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Be inspired by top sustainability stories

Join the community celebration of six local, sustainable success stories that are improving the metropolitan area. The Mid-America Regional Council (MARC) will honor these winning projects on December 4 with an event that is open to the public.

Sustainable Success Stories is part of an ongoing community dialogue focused on building a better understanding of sustainable practices that have the potential to transform our community. The 2015 event highlights exemplary green infrastructure projects and initiatives. It will be held 8:30 – 10:30 a.m. Friday, December 4 at the Kauffman Foundation Conference Center, 4801 Rockhill Rd., Kansas City, MO. For more information and to register, visit

The 2015 honorees are:

Antioch Urban Growers


Antioch Urban Growers transformed an abandoned nursery center and junkyard into a business that uses a variety of growing methods including aquaponics, raised beds, organic growing and permaculture practices, composting through electrolysis and vermiculture. It hosts training events and offers fruit trees, bedding plants (including natives), small-space urban gardening solutions and vegetable production. It also raises goats, chickens and bees.

Avenue of Life

AveOfLife_helping a citizen

In 2014, Avenue of Life opened the first mattress recycling facility in the region. The city of Kansas City, MO helped the group acquire an abandoned building on East 31st Street where mattresses and box springs are dismantled by hand. Metal, wood, foam, polyester and cotton are reclaimed and are sold to end markets for the manufacturing of new products. The facility is part of the organization’s Business Training Center, which equips low-income individuals with job resources. The mattress-recycling program teaches skills including heavy equipment operation, customer service, accountability and teamwork.

Johnson County Community College Composting Program


The campus composting program at Johnson County Community College is run entirely by paid student interns who collect an average of 400 pounds of food waste every day from food preparation areas throughout the campus, using an electric truck. Because of space limitations, the program streamlines and accelerates the composting process using the first and possibly only in-vessel composter in Kansas. Students learn to amend the food mixture with sawdust collected from a local cabinet shop, creating the correct balance of carbon, nitrogen and moisture. They then monitor progress and odor while collecting temperature data as the food waste goes from the vessel to three piles for aging. Once a pile is mature, it gets delivered to the campus farm for use as a soil amendment. The program has empowered students, expanding their contacts in the sustainability field and influencing their educational path through the skills learned.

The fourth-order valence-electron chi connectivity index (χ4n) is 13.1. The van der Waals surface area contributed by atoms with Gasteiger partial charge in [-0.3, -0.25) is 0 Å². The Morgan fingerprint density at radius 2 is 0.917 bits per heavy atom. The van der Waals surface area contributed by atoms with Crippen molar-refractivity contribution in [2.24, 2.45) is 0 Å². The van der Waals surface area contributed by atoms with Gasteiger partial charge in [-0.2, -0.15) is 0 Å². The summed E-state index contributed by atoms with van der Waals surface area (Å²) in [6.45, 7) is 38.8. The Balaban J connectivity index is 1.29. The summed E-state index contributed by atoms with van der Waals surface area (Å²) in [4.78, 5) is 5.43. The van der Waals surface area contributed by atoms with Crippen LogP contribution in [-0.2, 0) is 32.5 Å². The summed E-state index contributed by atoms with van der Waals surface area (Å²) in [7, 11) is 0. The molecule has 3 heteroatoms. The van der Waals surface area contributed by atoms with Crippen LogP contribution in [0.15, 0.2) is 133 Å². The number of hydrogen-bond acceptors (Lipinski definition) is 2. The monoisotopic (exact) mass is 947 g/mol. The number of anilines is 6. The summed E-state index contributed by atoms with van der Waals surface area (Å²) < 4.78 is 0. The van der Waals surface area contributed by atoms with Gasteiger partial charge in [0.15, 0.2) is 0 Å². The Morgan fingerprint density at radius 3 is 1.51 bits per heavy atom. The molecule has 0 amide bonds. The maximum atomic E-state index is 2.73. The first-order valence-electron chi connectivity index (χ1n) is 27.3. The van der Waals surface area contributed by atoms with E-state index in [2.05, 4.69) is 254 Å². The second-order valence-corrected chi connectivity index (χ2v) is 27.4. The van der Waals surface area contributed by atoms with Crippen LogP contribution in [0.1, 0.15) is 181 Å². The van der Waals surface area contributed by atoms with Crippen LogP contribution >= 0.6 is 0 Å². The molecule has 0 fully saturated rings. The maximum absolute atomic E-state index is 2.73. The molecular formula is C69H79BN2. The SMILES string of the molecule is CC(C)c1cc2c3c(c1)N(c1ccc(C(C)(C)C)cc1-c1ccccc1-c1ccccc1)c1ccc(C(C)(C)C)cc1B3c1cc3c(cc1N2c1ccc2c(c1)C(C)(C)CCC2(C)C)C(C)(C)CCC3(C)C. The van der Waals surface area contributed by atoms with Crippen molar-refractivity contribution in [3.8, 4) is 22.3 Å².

Kansas City, MO Water Department

KCWater_Completed Parking Lot

The Kansas City, MO, Water Department’s Swope Campus parking lot is a local example of green infrastructure techniques. It provides a safe parking area for employees and visitors, while also creating an outdoor space with walking trails, access to transportation sources, stormwater runoff retention, energy conservation and green space. The parking improvements incorporate stormwater best management practices including bio-retention, porous pavements, bio-swales and native plantings designed to manage 10-year storm rainfall onsite and reduce runoff and erosion at the nearby Big Blue Battlefield historic site. The next phase of site improvements will incorporate learning labs to educate citizens of all ages on the benefits of green infrastructure and the importance of water.

Lee’s Summit Legacy Park


Legacy Park is a 700-acre regional park with 39 natural turf athletic fields, a 25-acre lake, 4.7 miles of multi-use trail, a community center, three playgrounds and an outdoor amphitheater. Environmental stewardship and promoting healthy lifestyles are at the core of Legacy Park’s design and construction. Sixty percent of the acreage is reserved as native habitat, while 70 percent of the planting design uses native plant material. Water in Legacy Lake is regenerated from stormwater runoff captured in bio-swales (and parking lots that have no curbs or gutters), which in turn provides detention for downstream areas, erosion control, irrigation for all athletic fields and fire suppression for the entire park. This sustainable irrigation system saves Lee’s Summit Parks and Recreation more than $160,000 annually in water utility costs. The lake and park serve as a waystation for more than 100 species of migrating birds.

The Rozarks Urban Trail System


The wooded areas around the Rosedale Arch, Rosedale Middle School and Fisher Park were an underused asset. After dozens of meetings with school officials, community members and students, and hundreds of volunteer hours, the first three miles of the Rozarks trails opened to the public in May 2014. Now, with additional trail improvements, the Rozarks are well suited for hiking, mountain biking and exploring local ecology. Trailheads located at the Rosedale Arch, a historic Rosedale landmark, and at Fisher Park connect the surrounding neighborhoods to the trails in a highly visible and accessible manner.

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